This is just one camp and it’s not an official competition. But the South American U-20 Championships (which are the region’s U-20 World Cup qualifiers) haven’t taken place yet. They begin on January 19 in Colombia. This camp, so close to qualifying, is a huge opportunity for Cremaschi to impress for Argentina and perhaps make their roster for qualifying. It also says something that Argentina is scouting the U.S. market for players.

It also doesn’t mean the U.S. is out of the running for Cremaschi either. When he returns from Argentina, there will probably be discussions. He will also surely be invited to the upcoming U.S. U-20 camp (ASN has heard it is in Florida from January 19-29). But it comes down to whether or not he is invited to play with Argentina for its qualifiers at the same time.

If he is not invited to play with Argentina for qualifiers or if he decides to stick with the U.S., he could very well be fast-tracked into the current U.S. U-20 team for the U-20 World Cup starting in May.

In the meantime, it will also be interesting to watch Cremaschi this season at Inter Miami and if he can be the first local homegrown to play a big part of the first team – potentially with Messi. That would be a massive year for young Argentine-American.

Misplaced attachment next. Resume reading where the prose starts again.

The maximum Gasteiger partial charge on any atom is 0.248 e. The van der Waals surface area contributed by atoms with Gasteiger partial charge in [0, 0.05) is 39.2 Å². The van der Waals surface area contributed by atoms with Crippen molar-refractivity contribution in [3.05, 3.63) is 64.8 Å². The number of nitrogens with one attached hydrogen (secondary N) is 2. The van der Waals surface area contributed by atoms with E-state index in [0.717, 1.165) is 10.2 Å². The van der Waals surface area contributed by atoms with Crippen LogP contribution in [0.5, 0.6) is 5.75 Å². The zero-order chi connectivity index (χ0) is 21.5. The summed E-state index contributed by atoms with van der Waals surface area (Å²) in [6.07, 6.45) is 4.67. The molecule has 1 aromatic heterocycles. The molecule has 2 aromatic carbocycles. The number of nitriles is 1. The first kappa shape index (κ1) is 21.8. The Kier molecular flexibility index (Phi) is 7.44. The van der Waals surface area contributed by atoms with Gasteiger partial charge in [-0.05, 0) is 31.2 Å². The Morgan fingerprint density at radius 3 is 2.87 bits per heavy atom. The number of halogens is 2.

Copa America


One of the big challenges the U.S. team faces over the next four years is getting meaningful games with two Gold Cups and two Nations Leagues taking up most of the schedule.

Now there are numerous reports suggesting that the U.S. will take part in the 2024 Copa America with the potential of even hosting the tournament. Normally, the U.S. is extremely limited in the Copa America due to guest team restrictions that make it unworkable in getting players released. But the reports are that this tournament will not be burdened by the same restrictions, similar to the 2016 Copa America Centenario which was also hosted in the United States.


This would be a massive improvement to the U.S. team’s schedule over the next four years and it would allow the team to be playing in serious games, possibly at home, two years out from the World Cup, to get it into a rhythm of playing in a major tournament.

In addition to the Olympics later in the summer of 2024, that should then also go towards filling up the depth of the player pool and giving more players tournament experience.


Tyler Boyd gaining MLS interest